There is no doubt that Etienne des Rosaies belongs to the circle of French intelligence. He is, in this respect, a mystery man. There is also no doubt that he generally fulfilled his missions with at least a reasonable degree of success.

However, there is also no doubt, unfortunately, that he tends to overstate his success and to attribute to himself things that never happened. For instance, he acquired a reputation as an “advisor” of various African statesmen. Yet one of them, the former Prime-Minister of Senegal, was unable to remember him and his services – and a French general sacked him because he found out that his reputation wasn’t backed by evidence.

The note that generated Kazakhgate

In the note published by Le Canard Enchainé, Etienne des Rosaies boasts to his employer that he managed to change the criminal law in Belgium, with the help of the former president of the Belgian Senate, Armand De Decker, and so he thus solved the legal problems faced by the Kazakh Trio comprising Patokh Chodiev, Alijan Ibragimov and Alexander Mashkevitch.

The note is dated 28 June 2011, after the Belgian parliament voted the law extending the possibility of amicable settlements (14 April 2011), and after the Kazakh Trio entered into a settlement with the Belgian prosecutors in Brussels (17 June 2011).

One other note and an email with a rather similar content surfaced later – both also dated after the events took place (see here for more details: http://www.opensourceinvestigations.com/belgium/kazakhgate-diamondgate-evidence-far/).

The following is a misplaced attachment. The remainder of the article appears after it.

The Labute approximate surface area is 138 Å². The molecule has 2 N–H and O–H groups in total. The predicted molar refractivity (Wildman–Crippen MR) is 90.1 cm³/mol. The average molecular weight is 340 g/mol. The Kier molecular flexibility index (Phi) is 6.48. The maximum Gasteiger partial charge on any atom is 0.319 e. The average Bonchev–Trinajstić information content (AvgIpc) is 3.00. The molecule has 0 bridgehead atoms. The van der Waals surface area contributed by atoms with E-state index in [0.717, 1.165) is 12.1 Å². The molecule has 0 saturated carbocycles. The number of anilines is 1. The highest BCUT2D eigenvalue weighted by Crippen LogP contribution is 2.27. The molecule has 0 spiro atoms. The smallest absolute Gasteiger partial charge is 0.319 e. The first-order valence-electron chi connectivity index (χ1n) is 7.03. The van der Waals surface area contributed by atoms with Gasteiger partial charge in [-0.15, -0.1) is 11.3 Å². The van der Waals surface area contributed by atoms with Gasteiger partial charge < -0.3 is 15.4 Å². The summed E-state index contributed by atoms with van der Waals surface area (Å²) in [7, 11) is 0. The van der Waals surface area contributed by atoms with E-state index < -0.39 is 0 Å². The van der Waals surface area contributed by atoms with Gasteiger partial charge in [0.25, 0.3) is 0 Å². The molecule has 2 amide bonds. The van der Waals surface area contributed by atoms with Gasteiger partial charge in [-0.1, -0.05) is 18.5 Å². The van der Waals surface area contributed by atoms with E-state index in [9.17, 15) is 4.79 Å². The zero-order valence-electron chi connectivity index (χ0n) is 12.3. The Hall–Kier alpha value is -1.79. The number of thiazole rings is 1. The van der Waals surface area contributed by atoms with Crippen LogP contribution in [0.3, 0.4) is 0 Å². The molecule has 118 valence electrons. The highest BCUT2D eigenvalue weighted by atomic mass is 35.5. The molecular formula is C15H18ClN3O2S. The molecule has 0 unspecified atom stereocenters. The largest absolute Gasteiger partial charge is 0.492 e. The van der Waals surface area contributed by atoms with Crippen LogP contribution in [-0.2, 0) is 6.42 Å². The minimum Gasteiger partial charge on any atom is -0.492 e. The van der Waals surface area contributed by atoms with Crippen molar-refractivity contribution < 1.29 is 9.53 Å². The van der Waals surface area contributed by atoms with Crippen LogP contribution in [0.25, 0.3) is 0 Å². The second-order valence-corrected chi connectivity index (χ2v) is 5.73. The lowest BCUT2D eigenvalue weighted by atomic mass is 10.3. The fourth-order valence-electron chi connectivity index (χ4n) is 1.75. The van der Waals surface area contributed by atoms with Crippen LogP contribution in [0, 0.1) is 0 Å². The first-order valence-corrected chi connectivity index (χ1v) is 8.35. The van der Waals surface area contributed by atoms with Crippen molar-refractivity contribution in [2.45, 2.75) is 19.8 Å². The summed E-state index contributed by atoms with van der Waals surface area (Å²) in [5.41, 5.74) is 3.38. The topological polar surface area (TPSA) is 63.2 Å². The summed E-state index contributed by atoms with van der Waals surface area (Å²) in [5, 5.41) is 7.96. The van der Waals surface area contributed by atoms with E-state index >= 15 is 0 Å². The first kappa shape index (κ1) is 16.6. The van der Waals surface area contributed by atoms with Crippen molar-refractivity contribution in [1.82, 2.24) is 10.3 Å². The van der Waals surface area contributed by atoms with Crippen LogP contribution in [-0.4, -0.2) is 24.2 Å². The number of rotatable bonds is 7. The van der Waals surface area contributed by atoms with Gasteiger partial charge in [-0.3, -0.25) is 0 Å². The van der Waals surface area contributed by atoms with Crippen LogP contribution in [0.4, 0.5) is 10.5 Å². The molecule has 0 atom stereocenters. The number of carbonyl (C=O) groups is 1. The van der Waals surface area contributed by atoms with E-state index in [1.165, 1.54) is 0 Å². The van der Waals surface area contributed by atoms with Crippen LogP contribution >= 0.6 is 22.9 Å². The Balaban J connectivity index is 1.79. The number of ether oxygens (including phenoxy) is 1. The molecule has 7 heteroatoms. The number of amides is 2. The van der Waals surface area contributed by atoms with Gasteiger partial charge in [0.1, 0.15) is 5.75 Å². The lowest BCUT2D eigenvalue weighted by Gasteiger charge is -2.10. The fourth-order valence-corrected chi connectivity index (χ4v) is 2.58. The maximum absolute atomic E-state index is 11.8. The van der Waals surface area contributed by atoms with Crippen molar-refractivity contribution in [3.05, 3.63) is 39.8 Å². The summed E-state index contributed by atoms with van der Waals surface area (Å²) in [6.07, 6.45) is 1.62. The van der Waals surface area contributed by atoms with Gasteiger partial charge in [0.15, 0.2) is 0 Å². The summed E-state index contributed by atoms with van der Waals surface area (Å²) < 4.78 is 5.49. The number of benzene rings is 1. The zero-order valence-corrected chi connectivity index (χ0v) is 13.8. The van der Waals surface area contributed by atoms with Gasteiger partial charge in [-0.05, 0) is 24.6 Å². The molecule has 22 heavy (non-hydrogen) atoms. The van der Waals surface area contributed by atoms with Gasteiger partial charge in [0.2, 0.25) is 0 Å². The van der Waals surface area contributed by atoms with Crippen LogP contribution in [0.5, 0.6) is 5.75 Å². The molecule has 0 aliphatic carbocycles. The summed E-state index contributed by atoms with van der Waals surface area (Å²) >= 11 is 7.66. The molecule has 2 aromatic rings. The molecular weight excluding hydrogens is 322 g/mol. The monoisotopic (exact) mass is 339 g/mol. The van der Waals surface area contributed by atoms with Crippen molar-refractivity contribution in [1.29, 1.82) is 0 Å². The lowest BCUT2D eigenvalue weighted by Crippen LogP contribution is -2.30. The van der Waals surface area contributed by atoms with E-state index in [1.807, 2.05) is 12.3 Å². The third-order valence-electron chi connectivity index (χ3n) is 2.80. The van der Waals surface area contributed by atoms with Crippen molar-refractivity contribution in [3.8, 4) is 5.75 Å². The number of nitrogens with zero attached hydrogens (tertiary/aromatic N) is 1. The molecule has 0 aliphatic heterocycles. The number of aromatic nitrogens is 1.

From what we already know about des Rosaies, this looks like he is boasting, in his typical manner, about things that he never influenced – in order to maintain his reputation as a fixer.

If he truly had influenced the legislative process in Belgium, the logical thing would have been for him to report after the law was changed (or even earlier, describing his progress in influencing the Belgian lawmakers).

Des Rosaies did nothing of this sort, and there is no evidence to support his claims. On the contrary, the president of the Kazakhgate inquiry commission in the Belgian parliament stated that “we have not been able to find anything that points to the interference of Armand De Decker or other people related to Chodiev in the legislative process.”

There is only one possible conclusion: Etienne des Rosaies found out that the Kazakh Trio entered into a settlement with the prosecutors in Brussels, and he seized the opportunity to fictionalize his contribution by falsely claiming that he was the one who made this happen. After all, he did the same thing before, when creating for himself a reputation of someone who “advises” African presidents.

The conclusion is strengthened by the fact that in the note published by Le Canard Enchainé, des Rosaies says that De Decker is his cousin, while in the email with the same subject he says that Chodiev is a close friend with Russia’s Vladimir Putin and Dmitry Medvedev. Both these information are obviously false. It’s as if in the process of drafting his report, des Rosaies oscillated between various fictions meant to make him look important.